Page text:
The organic colour developer materials referred to above are oil-soluble, and so if desired they may be used in a reverse arrangement to that just described, i.e. as the colour generating reactant in the liquid toner composition, with solid colour former material present in the printable substrate as the complementary reactant.

Although the reactant in the printable substrate is typically present in the form of a surface coating, it may alternatively be present as a loading or impregnant within the body of the substrate, particularly when the substrate is of paper. Preferably, the colour developer is incorporated inside the substrate.

The paper or other substrate used in the present invention may contain sensitisers or other conventional security chemicals as commonly used in security papers to provide an additional safeguard against attempts at fraudulent alteration using, for example, bleaches, solvents, proprietary ink removers and such like. Such security chemicals must of course be compatible with the security ingredient used.

The invention will now be illustrated by the following Examples, in which all parts and percentages are by weight unless otherwise stated.

EXAMPLE 1

0.1% and 1% solutions of a red-developing colour former (“Pergascript”* Red I-6B) were made up in an isoparaffinic solvent (“Isopar L*” supplied by Exxon Chemical). 8 parts of fine particulate toner formulated in a paste of a kind conventionally used for liquid toner digital press printing and sold as “Electrolnk”* by Hewlett Packard, Indigo were then dispersed in 100 parts of each of the colour former solutions to produce a liquid toner “ink”. The resulting inks were then separately applied to respective 49 g m−2 carbonless CF sheets (“Idem”* CF, supplied by Arjo Wiggins Limited, Basingstoke, United Kingdom) using a laboratory gravure coating plate to simulate the action of a digital press. After the ink had dried, the toner could be removed from the papers by scraping with a finger nail. A red residual developed image remained in each case and revealed that the originally-applied toner image had been tampered with and removed.

EXAMPLE 2

A 1% concentration of a red colourformer, I-6B, was made in imaging oil (an oil solvent) by gentle heating of the oil, with stirring, to 50° C. This colourformer imaging oil was then added to the black ink tank and oil separator tank of a HP/Indigo* 1000 digital printing press. A black text image was then printed onto carbonless CF paper. The printed image was then removed using masking tape and a dark pink colourformer image was found to be clearly visible underneath the removed printed image and also in transmitted light through the opposite surface of the substrate.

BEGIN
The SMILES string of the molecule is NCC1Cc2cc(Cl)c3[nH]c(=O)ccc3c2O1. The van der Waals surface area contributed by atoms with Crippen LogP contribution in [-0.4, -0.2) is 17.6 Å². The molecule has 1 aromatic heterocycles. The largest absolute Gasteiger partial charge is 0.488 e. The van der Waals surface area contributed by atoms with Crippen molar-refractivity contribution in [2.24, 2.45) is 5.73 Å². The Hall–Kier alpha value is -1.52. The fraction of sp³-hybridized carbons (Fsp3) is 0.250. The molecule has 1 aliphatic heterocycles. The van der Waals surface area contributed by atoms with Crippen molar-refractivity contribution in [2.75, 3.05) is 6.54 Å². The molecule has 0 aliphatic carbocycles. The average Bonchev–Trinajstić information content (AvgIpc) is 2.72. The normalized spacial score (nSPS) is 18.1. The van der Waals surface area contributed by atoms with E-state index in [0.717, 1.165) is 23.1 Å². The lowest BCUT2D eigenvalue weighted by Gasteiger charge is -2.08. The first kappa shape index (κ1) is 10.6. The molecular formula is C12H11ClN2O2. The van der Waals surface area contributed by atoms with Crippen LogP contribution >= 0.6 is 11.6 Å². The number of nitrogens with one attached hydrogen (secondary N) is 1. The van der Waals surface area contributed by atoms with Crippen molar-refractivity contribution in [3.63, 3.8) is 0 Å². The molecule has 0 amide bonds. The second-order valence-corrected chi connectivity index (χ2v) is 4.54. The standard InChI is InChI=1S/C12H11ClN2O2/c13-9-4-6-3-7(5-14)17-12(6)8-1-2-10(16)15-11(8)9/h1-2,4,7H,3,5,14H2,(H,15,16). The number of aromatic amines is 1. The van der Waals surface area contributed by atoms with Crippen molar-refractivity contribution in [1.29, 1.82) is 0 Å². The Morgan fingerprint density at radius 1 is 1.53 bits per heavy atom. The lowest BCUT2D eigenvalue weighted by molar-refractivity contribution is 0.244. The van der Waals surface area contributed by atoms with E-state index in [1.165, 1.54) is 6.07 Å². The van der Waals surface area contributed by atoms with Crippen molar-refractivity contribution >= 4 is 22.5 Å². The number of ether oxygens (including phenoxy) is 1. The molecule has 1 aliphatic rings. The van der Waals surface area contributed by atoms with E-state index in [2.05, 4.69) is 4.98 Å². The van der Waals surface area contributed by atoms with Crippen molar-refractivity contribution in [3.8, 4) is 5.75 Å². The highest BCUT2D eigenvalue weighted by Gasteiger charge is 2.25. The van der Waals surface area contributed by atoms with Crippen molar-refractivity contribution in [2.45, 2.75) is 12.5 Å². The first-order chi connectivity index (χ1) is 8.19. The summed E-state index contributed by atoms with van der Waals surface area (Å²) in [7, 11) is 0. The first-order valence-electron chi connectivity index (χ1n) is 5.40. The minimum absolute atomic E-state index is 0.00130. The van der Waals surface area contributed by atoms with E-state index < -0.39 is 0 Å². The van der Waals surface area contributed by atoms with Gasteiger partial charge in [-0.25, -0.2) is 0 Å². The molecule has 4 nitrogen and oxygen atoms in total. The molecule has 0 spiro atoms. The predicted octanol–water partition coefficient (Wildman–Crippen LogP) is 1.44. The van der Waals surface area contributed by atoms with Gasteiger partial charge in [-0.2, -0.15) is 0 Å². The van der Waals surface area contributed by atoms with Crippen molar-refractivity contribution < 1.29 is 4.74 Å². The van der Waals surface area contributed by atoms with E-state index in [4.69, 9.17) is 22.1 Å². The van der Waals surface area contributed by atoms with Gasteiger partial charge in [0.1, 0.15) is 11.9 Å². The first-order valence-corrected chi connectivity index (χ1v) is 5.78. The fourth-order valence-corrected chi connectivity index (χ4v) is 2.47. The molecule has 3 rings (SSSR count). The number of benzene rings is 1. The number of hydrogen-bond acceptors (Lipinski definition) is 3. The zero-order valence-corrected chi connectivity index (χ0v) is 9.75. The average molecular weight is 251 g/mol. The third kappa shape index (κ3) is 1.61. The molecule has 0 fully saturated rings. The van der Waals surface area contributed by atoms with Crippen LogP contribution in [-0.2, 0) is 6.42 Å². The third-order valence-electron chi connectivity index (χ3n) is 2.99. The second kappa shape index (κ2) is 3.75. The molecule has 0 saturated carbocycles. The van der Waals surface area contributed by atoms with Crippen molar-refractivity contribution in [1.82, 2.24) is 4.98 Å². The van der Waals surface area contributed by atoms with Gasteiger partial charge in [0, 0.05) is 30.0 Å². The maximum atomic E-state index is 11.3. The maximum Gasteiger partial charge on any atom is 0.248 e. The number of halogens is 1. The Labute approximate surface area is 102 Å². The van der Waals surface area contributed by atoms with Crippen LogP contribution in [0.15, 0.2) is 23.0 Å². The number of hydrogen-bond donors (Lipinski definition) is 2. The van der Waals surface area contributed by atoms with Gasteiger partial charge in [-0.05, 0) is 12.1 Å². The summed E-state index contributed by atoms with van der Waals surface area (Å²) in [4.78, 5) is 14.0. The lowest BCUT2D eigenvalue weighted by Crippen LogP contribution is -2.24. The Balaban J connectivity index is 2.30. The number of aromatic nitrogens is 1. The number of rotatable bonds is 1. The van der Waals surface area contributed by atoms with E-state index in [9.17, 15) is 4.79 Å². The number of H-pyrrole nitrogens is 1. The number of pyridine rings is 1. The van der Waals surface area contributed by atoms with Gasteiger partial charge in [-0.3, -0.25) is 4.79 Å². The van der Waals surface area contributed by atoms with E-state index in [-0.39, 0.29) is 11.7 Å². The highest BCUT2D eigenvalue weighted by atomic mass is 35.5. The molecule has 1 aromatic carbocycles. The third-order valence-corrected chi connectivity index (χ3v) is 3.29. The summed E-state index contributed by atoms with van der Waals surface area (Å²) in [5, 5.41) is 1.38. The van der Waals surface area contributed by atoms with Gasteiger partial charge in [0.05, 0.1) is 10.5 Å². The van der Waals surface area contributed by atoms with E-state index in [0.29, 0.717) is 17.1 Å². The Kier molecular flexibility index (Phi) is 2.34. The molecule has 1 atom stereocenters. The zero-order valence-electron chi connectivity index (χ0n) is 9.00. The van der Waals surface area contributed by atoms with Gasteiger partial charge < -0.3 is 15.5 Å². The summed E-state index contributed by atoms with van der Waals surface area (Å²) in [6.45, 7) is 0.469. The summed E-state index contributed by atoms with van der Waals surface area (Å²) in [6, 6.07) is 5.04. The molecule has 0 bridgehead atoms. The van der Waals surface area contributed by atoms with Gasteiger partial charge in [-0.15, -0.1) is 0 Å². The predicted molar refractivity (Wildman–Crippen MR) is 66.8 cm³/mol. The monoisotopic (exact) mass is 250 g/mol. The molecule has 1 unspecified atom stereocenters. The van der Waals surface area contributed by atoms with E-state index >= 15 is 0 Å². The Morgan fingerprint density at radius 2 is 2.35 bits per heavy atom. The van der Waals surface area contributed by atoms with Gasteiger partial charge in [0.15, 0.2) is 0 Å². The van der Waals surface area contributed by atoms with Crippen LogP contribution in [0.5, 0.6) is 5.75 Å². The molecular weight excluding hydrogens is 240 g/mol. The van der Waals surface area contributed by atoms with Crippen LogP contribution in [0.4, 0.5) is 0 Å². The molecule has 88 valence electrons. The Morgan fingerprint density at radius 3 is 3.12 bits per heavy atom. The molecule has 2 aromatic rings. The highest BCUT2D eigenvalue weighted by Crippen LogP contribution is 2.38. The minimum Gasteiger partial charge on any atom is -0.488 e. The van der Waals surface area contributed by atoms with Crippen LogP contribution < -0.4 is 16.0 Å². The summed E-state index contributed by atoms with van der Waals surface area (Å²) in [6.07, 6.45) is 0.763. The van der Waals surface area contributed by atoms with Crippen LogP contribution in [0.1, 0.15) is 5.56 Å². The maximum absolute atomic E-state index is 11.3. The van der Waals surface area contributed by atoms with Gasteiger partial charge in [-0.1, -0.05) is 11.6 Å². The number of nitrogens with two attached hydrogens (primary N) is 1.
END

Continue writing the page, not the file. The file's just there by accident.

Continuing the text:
A lighter pink background colouration of the non-image areas of the carbonless CF paper was also observed. It is believed that this background colouration was caused by inadequate removal of imaging oil from the non-image-forming areas of the printing plate. The background colouration was significantly reduced subsequently by adding clean imaging oil to the separator, to reduce the concentration of colourformer in the oil. If required, it should be possible to reduce the background colouration to an insignificant level by optimizing the colourformer and reactive pigment concentrations. The background colouration may however be useful as a secondary security feature, providing a method of authenticating the paper.

Various modifications of the invention described above are of course possible. For example, although the red colourformer I-6B was selected for the above examples owing to its high solubility, other colourformers or colourformer blends may be used to give different coloured images. Also, although in the above examples CF was used as the co-reacting paper, owing to its availability and strong colour reaction properties, it could be possible for the coating containing the carbonless type image to be removed by a forger. It may therefore be preferable to make the paper by adding the co-reacting pigments at the wet end of the process so that they are carried within the body of the paper. The final carbonless image will then penetrate through the sheet, making it much more difficult to remove.
* In this specification, an asterisk indicates a proprietary trade mark.